This can lead to you developing colds, coughs, and other bugs, and it can mean that you aren’t concentrating to the fullest on what you’re doing, making your work even harder than it would otherwise be.
When you sleep enough, you will be more alert, have greater stamina, improve your mood, and feel more motivated, which means that burnout will be pushed much further away from you.
Getting a good night’s (or day’s) sleep will depend on several different things, but if you can make your bedroom as comfortable as possible, this will help.
Make sure it’s cool and dark (blackout curtains and no electronics are ideal), and ensure you don’t watch any screens at least an hour before bed – go to bed and read if this is a problem, as this will help to calm your mind.
It will mean you’re not looking at a screen with blue light emitting from it, which can cause problems with sleep. If you still have problems sleeping, you may need to see a medical professional for more advice.
Care For Your Mental And Physical Health
It’s too easy for a nurse to go to work, care for everyone else’s medical needs, and forget about their own. They might never give exercising or relaxing a second thought, especially when busy, but this can be a big mistake.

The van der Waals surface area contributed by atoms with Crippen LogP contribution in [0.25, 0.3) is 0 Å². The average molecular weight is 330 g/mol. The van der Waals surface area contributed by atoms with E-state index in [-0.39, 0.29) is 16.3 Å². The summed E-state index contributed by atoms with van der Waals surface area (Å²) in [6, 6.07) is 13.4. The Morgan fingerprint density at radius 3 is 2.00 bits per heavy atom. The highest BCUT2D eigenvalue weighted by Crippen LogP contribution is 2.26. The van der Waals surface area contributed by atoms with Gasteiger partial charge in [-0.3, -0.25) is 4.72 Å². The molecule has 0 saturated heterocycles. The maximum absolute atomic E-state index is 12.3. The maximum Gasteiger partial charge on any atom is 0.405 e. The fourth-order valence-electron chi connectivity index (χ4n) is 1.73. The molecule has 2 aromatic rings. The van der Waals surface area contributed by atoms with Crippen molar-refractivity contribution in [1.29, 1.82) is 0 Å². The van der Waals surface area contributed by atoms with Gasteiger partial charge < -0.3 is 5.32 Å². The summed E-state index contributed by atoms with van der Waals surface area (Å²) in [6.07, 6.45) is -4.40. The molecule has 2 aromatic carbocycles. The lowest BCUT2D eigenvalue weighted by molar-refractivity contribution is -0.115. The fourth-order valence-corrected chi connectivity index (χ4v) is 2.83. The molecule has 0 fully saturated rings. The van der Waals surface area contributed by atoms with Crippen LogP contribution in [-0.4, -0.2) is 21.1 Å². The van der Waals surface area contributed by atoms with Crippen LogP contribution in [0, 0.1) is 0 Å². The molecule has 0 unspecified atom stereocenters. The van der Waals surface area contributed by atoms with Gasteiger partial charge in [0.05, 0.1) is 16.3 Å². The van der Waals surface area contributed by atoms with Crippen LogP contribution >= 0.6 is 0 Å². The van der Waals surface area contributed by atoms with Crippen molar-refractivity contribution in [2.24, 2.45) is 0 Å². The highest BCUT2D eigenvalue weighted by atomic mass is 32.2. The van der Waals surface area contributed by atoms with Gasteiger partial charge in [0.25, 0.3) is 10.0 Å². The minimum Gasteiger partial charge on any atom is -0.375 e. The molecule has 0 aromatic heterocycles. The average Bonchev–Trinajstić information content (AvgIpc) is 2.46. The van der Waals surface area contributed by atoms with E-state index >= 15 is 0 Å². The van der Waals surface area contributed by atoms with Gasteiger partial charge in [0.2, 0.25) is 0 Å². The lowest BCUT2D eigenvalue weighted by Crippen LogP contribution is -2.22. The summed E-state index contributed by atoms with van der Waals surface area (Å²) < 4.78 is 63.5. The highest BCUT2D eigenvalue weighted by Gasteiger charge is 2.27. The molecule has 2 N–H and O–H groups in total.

It could even lead to burnout or at least exacerbate the symptoms. If you can take just 30 minutes each day to exercise (you don’t have to go to a gym; you can follow videos online – usually for free – or go for a walk around the parking lot at lunchtime, for example), your mind will be clearer, you’ll be more able to focus, and you’ll be healthier physically too.
When you exercise, endorphins are released into the body, and this helps to make your mood more stable, so you feel happy and productive, and they keep you alert too.
If you start implementing this small amount of exercise into your days (including your days off, you can reduce the chances of burnout.
On top of your physical health, you also need to think about your mental health. The best way to do this is to take time off when needed.
Just as you would take a day off when you are sick with a cold, cough, or migraine, for example, if you’re feeling overwhelmed, unfocused, anxious, stressed, and so on, you should also take a day off.
Use that day to go outside and breathe in the fresh air, visit a museum, read a book, bake something delicious, or stay in bed and binge on a box set.
Do whatever makes you happy, and that puts you back in the right frame of mind to go back to work and help your patients in the way they need to be helped.
Sometimes more help is needed than a good friendship group or a day of doing nothing can offer. In this case, seeking the help and guidance of an experienced therapist is often a good option.
You can find a therapist who is perfect for you at the hospital you work in, making it even easier to talk to them about your thoughts and feelings. No matter where you go or who you see, if you need therapy, then you must have therapy.
No point in understanding talking to someone who has expert ideas and can offer the right advice is a good idea and not doing anything about it.
It may feel like just one more thing to add to your long to-do list at first, but once you start your sessions and feel how it’s helping you, you’ll know you’ve made the right choice.
Sometimes outside help is the very best thing we can do when it comes to any problem we might have, including nurses who are on the verge of – or who already are – experiencing burnout.